6. The combination as claimed in claim 1 wherein said means for sensing the closely spaced pulses in cludes a flip flop and a counter, wherein said counter includes means for in response to a first pulse producing a time t, after said first pulse a given binary level for a period T1; and wherein said means for sensing includes means responsive to said level and to the concurrent presence of a second pulse relatively closely spaced to said first pulse occurring during said period T1 for putting said flip flop in a condition to change in response to a subsequent pulse.

7. The combination as claimed in claim 6 wherein said subsequent pulse is a single pulse and wherein in response to said single pulse said counter generates a time after the occurrence of said single pulse a signal for inhibiting the supply of current pulses during the presence of the next occurring closely spaced pulses; and wherein a time t;, after the occurrence of said single pulse where time 2 is later than time and occurs after the occurrence of said relatively closely spaced pulses the counter is reset to zero and said flip flop is put in a condition to begin a new cycle.

8. The combination comprising:

coil;

means rotatably mounted adjacent to said coil for,

per each cycle of rotation of said means, alternately inducing first and second signals across said coil in response to a first or a second direction of rotation, respectively;

first means coupled to said coil for when enabled supplying current pulses to said coil for sustaining the oscillatory motion of said rotatably mounted means;

digitizing means coupled to said coil for sensing said first and second types of signals and for producing in response thereto first and second sets of pulses, where said first set includes a single pulse per cycle and said second set includes at least two relatively closely spaced pulses per cycle; and

second means coupled to said digitizing means for sensing said second set of pulses and for in response to the next occurring pulse from said first set enabling said first means and said second means including means responsive to said first set of pulses for inhibiting the second set of pulses from enabling said first means.

9. The combination comprising:

a coil;

means rotatably mounted adjacent to said coil for, per cycle,alternatively including first and second signals across said coil in response to a first or a second direction of rotation, respectively;

digitizing means coupled to said coil for sensing said first and second types of signals and for producing in response thereto first and second sets of pulses, where said first set includes a single pulse per cycle and said second set includes at least two relatively closely spaced pulses per cycle; and

second means coupled to said digitizing means for in response to said first set of pulses supplying current pulses of first polarity to said coil and for in response to said second set of pulses supplying current pulses to said coil of second polarity opposite to that of said first polarity, said supply of current pulses for causing the continued oscillation of said rotating means.

UNITED STATES PATENT OFFICE CERTIFICATE OF CORRECTION Patent No. 3,787,715 Dated Januarl 22, 1974 Invent fl Sargent Sheffield Eaton. Jr

It is certified that error appears in the above-identified patent and that said Letters Patent are hereby corrected as shown below:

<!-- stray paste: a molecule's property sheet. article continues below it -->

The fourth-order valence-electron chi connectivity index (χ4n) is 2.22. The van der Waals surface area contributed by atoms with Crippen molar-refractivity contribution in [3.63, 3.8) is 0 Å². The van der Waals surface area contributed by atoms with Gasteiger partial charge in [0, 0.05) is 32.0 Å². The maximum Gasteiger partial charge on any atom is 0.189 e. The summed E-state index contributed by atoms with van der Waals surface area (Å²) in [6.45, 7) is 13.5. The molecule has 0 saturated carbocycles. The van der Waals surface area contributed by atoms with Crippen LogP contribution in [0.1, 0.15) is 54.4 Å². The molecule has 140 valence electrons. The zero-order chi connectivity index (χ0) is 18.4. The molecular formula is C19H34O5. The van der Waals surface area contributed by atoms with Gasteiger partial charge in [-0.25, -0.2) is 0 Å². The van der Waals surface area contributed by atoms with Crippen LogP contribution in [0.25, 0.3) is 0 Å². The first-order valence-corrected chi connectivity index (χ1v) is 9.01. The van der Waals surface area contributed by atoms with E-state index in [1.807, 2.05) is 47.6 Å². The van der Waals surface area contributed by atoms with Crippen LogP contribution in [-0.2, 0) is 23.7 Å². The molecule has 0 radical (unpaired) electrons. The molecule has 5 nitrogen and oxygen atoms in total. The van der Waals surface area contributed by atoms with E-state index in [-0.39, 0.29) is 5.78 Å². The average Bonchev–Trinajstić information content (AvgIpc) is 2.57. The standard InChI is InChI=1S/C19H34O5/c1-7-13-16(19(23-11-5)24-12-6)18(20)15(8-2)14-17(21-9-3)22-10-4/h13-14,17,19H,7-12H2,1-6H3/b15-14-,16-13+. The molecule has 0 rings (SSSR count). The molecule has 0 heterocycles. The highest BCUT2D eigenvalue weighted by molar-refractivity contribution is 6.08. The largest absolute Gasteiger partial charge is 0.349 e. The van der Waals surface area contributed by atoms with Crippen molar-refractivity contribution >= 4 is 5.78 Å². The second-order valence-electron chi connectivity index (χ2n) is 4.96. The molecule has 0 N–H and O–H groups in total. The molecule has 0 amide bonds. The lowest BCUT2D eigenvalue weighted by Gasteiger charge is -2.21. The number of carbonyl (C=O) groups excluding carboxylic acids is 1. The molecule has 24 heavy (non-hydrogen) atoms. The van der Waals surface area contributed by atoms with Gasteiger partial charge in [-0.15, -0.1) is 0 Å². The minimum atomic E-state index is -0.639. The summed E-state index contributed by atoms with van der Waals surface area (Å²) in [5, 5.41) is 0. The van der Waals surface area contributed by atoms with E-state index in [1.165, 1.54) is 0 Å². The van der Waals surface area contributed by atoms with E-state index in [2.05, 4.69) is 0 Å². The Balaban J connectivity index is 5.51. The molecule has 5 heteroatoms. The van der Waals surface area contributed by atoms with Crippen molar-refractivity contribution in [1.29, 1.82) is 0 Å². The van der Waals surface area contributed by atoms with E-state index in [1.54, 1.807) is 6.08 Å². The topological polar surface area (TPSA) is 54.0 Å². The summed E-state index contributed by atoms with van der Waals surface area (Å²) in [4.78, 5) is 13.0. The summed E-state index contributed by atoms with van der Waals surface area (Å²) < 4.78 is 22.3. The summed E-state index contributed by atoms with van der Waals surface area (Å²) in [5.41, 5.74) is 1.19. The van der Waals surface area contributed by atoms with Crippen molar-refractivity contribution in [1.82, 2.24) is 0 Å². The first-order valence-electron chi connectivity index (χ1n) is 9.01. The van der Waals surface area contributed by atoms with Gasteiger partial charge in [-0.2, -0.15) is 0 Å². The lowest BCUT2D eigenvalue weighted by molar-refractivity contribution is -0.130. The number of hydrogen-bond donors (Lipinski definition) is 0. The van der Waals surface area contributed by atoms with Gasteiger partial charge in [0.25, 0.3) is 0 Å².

Col. 2, line 25 "saif should be said line- 27 "curren" should be current line 29 "puses" should be pulses line 30 "inpart" should be in part line 31 "teh" should be the line 31 "basisof: should be basis of Col. 3, line 39 "(logic 0)" should be (logic 0) Col. 4, line 2- "input" should be inputs line 10 "of 0," should be of AND line 48 "waveform" should be waveforms Col. 5, line 17, "applied" should read applies Col. 6, 1ine,38 "E 32 0" should be E 0 Col. '8, line 34 "result" should be results Claim 1, line 9 before "means" insert second line 12 after "said" insert second Claim 8, lineZ before "coil" insert a e Signed-and sealed this 6th day of August 197% (SEAL) Attestz v MCCOY M. GIBSON, JR. C. MARSHALL DANN Attesting Officer Commissioner of Patents FORM po'wso ($69) I uscoMM-Dc 60376-P69 3530 6l72 v u.s. covnuutwr rnm'rmc OFFICE Iss9 o-sse-au v UNITED STATES PATENT OFFICE CERTIFICATE OF CORRECTION Patent No. 3,787,715 Dated January 22, 1974 lnventofls) Sar ent Sheffield Eaton. Jr

It is certified that error appears in the above-identified patent and that said Letters Patent are hereby corrected as shown below:

Col. 2, line 25 "saif",should be said line- 27 "curren" should be current line 29 "puses" should be pulses line 30 "inpart" should be in part line 31 "teh" should be the line '31 "basisofl should be basis of Col. 3, line. 39 "(logic 0)" should be (logic 0) Col. 4, line 2 "input" should be inputs linelO "of 0," should be of AND- line 48* "waveform" should be waveforms Col. 5, line 17, "applied" should read applies Col. 6, line v38 "E 32 0" should be E 0 Col. -8, line 34 "result" should be results Claim 1, line 9 before "means" insert second line 12 after "said" insert second Claim 8, line 2 before "coil" insert a Signed-and sealed this 6th day of August 197A.

(SEAL) McCOY M. GIBSON, JR. 7 C. MARSHALL DANN Attesting Officer Commissioner of Patents FORM PC4050 no'sg) uscoMM-oc wave-P69 3530 6l72 w uvs. covnuuim' rnnmuc ornc: no o-us-au

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Referenced by
Citing PatentFiling datePublication dateApplicantTitle
US3952497 *Oct 23, 1974Apr 27, 1976Heinz JauchMethod and apparatus for synchronizing andoscillating system which is driven by an energy storage device
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Classifications
U.S. Classification318/130, 968/520, 318/132, 368/162
International ClassificationH02K33/10, G04C11/08, G04C11/00, H02K33/00
Cooperative ClassificationG04C11/084, H02K33/10
European ClassificationH02K33/10, G04C11/08K6